“I think I’ve been about as naughty as you can get.” She gives one of those faraway but saucy, you-name-it/I’ve-done-it grins. Hanging out at their house in Chelsea with Dirk Bogarde and James Mason floating around, going to the Savoy for tea with Noël Coward…
I get very creative and I’m too old to be that creative now. They say, ‘You were so off your t*ts last night.’ But my daughter says, ‘That means Mummy’s had four coffees.’” She’s given up smoking (“I’ve been on and off all my life”) and insists it’s had nothing to do with her distinctive husky voice: she’s always had one and her son does too. “And I have an adoptive daughter Joycie who’s now back in Africa.” A second dog, a bitch called John, now resides in America with Nicolette Sheridan (Edie from Desperate Housewives). “Meeting Liza and her mother [Judy Garland, of course] had a huge effect.
She clings to my arm as though she’s back traversing a perilous quarry in Doctor Who. ’ And my friend says, ‘That’s a , Katy.’ I’m watering a palm tree in the street and someone will say, ‘I don’t think that telegraph pole will get any bigger.’ Once I tried to take the wrong children home from school! “I’ll show you my Archie if you show me yours,” she says as we ferret for our mobiles. There are too many people involved I don’t really need to talk about. He was carried down the streets of Wales after fighting for miners’ causes. But I’m very withdrawn and quiet and love doing things on my own.” She’s a bundle of insecurities, especially about her looks.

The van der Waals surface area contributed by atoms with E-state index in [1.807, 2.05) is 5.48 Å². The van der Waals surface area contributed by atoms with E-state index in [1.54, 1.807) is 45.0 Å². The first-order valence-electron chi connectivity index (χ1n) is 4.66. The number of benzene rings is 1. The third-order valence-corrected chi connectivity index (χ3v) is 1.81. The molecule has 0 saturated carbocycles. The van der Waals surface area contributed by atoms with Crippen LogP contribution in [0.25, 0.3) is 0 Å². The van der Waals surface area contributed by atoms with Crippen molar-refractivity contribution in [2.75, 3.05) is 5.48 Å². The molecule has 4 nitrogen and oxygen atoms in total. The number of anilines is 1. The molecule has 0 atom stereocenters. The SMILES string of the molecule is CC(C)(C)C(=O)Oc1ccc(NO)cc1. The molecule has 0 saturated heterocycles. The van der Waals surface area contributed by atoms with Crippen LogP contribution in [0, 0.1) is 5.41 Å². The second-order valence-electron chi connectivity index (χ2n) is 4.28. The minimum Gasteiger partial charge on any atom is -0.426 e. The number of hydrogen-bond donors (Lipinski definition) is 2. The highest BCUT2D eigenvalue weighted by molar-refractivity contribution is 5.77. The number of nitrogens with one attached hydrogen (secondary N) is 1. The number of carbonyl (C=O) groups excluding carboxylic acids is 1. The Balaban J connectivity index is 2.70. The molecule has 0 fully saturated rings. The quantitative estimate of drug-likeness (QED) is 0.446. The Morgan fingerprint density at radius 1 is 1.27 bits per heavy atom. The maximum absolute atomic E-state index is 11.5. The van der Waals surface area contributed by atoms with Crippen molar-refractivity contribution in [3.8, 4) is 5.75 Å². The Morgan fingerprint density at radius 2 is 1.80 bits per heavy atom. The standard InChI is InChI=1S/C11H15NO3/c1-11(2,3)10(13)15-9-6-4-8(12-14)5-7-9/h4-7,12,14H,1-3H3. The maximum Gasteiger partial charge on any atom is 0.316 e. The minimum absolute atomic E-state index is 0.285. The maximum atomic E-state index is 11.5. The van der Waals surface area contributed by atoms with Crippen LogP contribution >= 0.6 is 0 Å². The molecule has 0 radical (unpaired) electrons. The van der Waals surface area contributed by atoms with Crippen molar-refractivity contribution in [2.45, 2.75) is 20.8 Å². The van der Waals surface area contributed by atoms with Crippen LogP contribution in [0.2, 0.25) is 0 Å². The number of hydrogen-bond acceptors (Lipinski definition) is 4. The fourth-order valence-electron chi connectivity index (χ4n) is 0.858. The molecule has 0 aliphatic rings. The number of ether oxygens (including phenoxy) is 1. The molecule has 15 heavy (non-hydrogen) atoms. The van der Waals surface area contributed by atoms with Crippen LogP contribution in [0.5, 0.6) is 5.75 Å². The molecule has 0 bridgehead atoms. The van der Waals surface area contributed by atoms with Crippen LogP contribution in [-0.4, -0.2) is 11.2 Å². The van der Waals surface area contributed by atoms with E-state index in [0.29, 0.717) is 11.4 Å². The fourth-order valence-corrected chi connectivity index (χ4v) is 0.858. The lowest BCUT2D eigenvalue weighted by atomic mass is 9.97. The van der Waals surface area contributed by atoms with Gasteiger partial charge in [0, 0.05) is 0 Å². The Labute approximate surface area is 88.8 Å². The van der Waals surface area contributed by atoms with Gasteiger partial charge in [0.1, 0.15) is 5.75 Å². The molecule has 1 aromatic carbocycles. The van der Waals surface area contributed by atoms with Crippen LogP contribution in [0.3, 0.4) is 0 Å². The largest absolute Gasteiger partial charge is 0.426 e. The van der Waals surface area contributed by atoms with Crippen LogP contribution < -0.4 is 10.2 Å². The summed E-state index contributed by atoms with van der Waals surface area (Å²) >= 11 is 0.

” Katy is, however, is a dab-hand on her i Phone (kept in a chic Biba sleeve) and is a fiend for Twitter (@Manning Official) – it keeps her in nose-level contact with chums and fans. ” We’re also dog lovers and our pooches have the same name. It would be so goddamn boring tracking back over my life, which ain’t over yet. Katy’s father – the biggest influence in her life – was JL Manning, a politician turned sports journalist. He fought to have a doctor at the side of a boxing ring; fought against apartheid in schools in Africa, for pensions for journalists’ families.
‘It is a different time we’re living in altogether,’ she said. Drugs were always there but even in the early days in the 60s – Make Love Not War and all the rest of it – I couldn’t do any of that because, you know why?